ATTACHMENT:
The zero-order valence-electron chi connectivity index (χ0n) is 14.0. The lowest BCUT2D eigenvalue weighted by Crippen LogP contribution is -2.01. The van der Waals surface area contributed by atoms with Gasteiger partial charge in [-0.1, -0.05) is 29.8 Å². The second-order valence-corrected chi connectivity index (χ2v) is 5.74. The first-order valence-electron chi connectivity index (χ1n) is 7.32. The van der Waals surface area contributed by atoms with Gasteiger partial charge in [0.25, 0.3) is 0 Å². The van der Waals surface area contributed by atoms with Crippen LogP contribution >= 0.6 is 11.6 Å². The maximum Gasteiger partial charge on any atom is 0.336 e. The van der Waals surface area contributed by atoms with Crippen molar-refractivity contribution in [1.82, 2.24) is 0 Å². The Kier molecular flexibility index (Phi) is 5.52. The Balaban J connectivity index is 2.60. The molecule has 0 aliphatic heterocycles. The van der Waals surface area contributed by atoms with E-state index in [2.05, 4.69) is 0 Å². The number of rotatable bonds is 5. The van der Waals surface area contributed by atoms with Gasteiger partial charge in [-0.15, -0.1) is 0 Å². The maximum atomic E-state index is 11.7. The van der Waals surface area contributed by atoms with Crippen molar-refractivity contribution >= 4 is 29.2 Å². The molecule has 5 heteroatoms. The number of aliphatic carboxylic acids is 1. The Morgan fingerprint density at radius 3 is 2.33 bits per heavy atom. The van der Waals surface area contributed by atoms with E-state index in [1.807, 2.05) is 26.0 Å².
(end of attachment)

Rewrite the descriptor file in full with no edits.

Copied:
The zero-order valence-electron chi connectivity index (χ0n) is 14.0. The lowest BCUT2D eigenvalue weighted by Crippen LogP contribution is -2.01. The van der Waals surface area contributed by atoms with Gasteiger partial charge in [-0.1, -0.05) is 29.8 Å². The second-order valence-corrected chi connectivity index (χ2v) is 5.74. The first-order valence-electron chi connectivity index (χ1n) is 7.32. The van der Waals surface area contributed by atoms with Gasteiger partial charge in [0.25, 0.3) is 0 Å². The van der Waals surface area contributed by atoms with Crippen LogP contribution >= 0.6 is 11.6 Å². The maximum Gasteiger partial charge on any atom is 0.336 e. The van der Waals surface area contributed by atoms with Crippen molar-refractivity contribution in [1.82, 2.24) is 0 Å². The Kier molecular flexibility index (Phi) is 5.52. The Balaban J connectivity index is 2.60. The molecule has 0 aliphatic heterocycles. The van der Waals surface area contributed by atoms with E-state index in [2.05, 4.69) is 0 Å². The number of rotatable bonds is 5. The van der Waals surface area contributed by atoms with Gasteiger partial charge in [-0.15, -0.1) is 0 Å². The maximum atomic E-state index is 11.7. The van der Waals surface area contributed by atoms with Crippen molar-refractivity contribution >= 4 is 29.2 Å². The molecule has 5 heteroatoms. The number of aliphatic carboxylic acids is 1. The Morgan fingerprint density at radius 3 is 2.33 bits per heavy atom. The van der Waals surface area contributed by atoms with E-state index in [1.807, 2.05) is 26.0 Å².